‘This is me’ – how telling your life story honestly is paying dividends for people with complex lives
A simple document which tells a different story from a traditional curriculum vitae is having a huge impact on the job prospects and employability of ex-offenders, substance misusers and people with a range of mental and physical health issues who often feel excluded from the job markets due to societal pre-conceptions.
To give one pertinent example. Picture the moment that an offender’s feet cross the threshold of a prison into freedom. It’s a daunting and often frightening prospect to build a new life with new routines, often away from circles of acquaintances that were responsible for previous harmful behaviours. So how does that person start on the road to job hunting with the weight of time behind bars weighing heavily on their shoulders?
An organisation that works intensively with people in prisons across Devon and Dorset, EDP Drug & Alcohol Services has trialled a new approach that puts the person at the heart of the re-settlement journey and brings support services to them. Not only do they work with people throughout their stay to manage and overcome substance misuse while in prison, but they are also helping in really practical ways to put things in place for when they are finally released. At HMP Exeter for example with help from funding from the Police and Crime Commissioner, EDP has set up ‘The Departure Lounge’, a hub of support where people being prepared for release are offered practical, simple help to make the transition back into society easy and less fraught with risk and stress. Vital tasks are carried out like charging phones, handing out clean, smart clothes that can be used for interviews, arranging transport home and being given water for the journey so that they don’t stray into off licensed premises. It has been greatly appreciated by those leaving prison – a personal touch at an unsettling time. The other thing that the Departure Lounge offers is the chance for health, wellbeing, training, employment and housing services to come together and coordinate a person’s journey back into society. One of the first appointments that is arranged for every ex-offender is with the Job Centre. After all regular, gainful employment can be vital to bringing routine and stability to a person’s life.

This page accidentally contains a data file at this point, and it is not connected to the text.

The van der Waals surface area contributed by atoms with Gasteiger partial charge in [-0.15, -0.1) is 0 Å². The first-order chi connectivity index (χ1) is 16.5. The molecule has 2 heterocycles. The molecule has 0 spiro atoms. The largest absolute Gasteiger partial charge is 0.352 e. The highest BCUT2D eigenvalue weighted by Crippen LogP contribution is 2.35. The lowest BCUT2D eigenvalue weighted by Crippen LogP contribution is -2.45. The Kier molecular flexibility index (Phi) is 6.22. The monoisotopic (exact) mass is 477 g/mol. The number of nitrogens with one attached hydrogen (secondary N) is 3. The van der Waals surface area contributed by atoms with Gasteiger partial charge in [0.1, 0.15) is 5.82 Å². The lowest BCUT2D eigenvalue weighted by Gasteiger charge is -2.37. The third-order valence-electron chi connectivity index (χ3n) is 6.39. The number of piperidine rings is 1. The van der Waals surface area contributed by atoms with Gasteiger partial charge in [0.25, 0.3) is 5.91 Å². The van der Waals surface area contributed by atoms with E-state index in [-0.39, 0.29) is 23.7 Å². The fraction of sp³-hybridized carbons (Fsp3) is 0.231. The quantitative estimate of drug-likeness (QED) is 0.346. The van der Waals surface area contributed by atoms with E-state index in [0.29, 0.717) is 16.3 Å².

So for anyone with significant gaps in their employment history, whether that be through anxiety, depression, physical ill health or time in prison when they attend their job centre appointment, the first thing they will be asked to do is complete a CV. What must it be like knowing that in most cases they will be judged differently from other candidates due to their time behind bars or because of other health barriers? Presented with two similar candidates, one without a complete employment history and one with, many employers take the safe and easy option.
The essence of the problem is the fact that being in prison or out of action for six months, a year or longer leaves a gaping hole in someone’s CV. So what do people do to explain the gaps? At best they plaster over the truth, or they just lie. Yet by taking a different and more holistic approach to the process, jobs are finally forthcoming for ex-offenders and others. There are now some promising signs that employers are being given some practical tools to help them recruit in a more inclusive way.